brewing coffee and water composition

Brewing + Water Composition

When you gaze into the beautiful brown liquid a coffee mug contains, it’s easy to think that most of what you’re looking at is matter extracted from ground coffee beans in the brewing process; brewed coffee maintains the color, aroma, and delicious flavor of coffee beans after all. The appearance of a cup of coffee is, however, quite deceptive. Indeed, on average, a cup of coffee contains only 1.5% coffee solids. The other 98.5%? Water. If you’re a little surprised, don’t worry; this blog post will explain why the water you use to brew coffee matters, as well as some suggestions on how to improve your brewing water at home.

The basics

Before we get into specifics about water, a brief primer on what coffee brewing actually is will be helpful in illustrating some points further on. At a very basic level, brewed coffee is a solution which results from combining ground coffee beans and hot water. In this interaction, the coffee beans operate as a solute, or substance which is dissolved to create a solution, and hot water acts as a solvent, or the substance used to dissolve the solute. The hot water, by way of its temperature and movement through the ground coffee, dissolves solids contained within that coffee. These solids are what give the resulting solution of brewed coffee its aroma and flavor, and thus their proper extraction is necessary for a good cup.

A simple tip which has helped me understand coffee brewing better is that you can’t consider making coffee as a process which is separate from the world of food preparation. Rather, you must think about brewing coffee the same way you would execute any recipe; that is, brewing coffee requires good ingredients and a meticulous process to perform deliciously and consistently, just like any culinary activity. Brewed coffee’s ingredients are ground coffee and water. Ground coffee is the ingredient we fixate on most, and understandably so; it has a very clear and discernible effect on a given cup of coffee’s flavor. However, as that 98.5% figure above demonstrates, water is a pretty important element of the equation as well. Without good brewing water, the coffee you brew with matters less, but with good brewing water, all the lovely nuances of a coffee can shine.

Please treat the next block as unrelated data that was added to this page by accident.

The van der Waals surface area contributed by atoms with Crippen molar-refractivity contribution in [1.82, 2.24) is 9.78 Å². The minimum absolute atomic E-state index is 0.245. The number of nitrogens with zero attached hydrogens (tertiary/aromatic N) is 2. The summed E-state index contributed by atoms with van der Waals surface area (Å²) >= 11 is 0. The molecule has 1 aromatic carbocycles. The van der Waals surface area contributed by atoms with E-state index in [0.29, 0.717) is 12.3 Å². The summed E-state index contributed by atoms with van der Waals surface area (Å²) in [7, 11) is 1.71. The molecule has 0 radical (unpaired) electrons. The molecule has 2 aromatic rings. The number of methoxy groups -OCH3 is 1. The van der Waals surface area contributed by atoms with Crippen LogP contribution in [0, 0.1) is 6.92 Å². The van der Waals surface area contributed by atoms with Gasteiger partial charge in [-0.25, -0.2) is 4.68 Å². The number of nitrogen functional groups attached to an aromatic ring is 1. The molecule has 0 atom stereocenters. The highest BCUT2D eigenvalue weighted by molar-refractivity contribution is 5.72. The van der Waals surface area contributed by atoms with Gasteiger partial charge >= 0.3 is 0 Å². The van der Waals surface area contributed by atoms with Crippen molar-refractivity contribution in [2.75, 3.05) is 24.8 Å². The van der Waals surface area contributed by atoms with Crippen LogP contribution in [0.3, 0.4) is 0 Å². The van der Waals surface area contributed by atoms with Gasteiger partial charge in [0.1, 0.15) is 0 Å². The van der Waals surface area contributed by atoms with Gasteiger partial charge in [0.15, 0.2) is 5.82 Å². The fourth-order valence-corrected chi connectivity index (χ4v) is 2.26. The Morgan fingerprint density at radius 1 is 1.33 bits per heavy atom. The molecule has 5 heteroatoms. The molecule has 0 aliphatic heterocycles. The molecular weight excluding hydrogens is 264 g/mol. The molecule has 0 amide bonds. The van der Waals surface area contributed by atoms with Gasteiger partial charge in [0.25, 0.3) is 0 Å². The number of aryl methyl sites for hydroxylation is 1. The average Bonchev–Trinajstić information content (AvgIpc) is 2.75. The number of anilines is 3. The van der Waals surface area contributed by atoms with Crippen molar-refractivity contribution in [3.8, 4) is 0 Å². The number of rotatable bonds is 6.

What makes for good brewing water?

Obviously, the preceding claim invites a very practical follow-up question; what makes good brewing water good? The answer to that question can get very jargon-filled very quickly, but I’ll spare you the technical language and quote straight from the Specialty Coffee Association’s guidelines; good brewing water has no odor, no color, is chlorine free, and has a TDS (Total Dissolved Solids-the measure of how much mineral material is in a solution) of between 75 and 250 mg/L. The first three factors in that list are self-explanatory; water which has no odor, color, or chlorine is largely flavorless, which is perfect for dissolving flavorful coffee solids into. The last bit about TDS, though, probably sounds a little abstract. Upon investigation, however, it’s quite concrete and simple.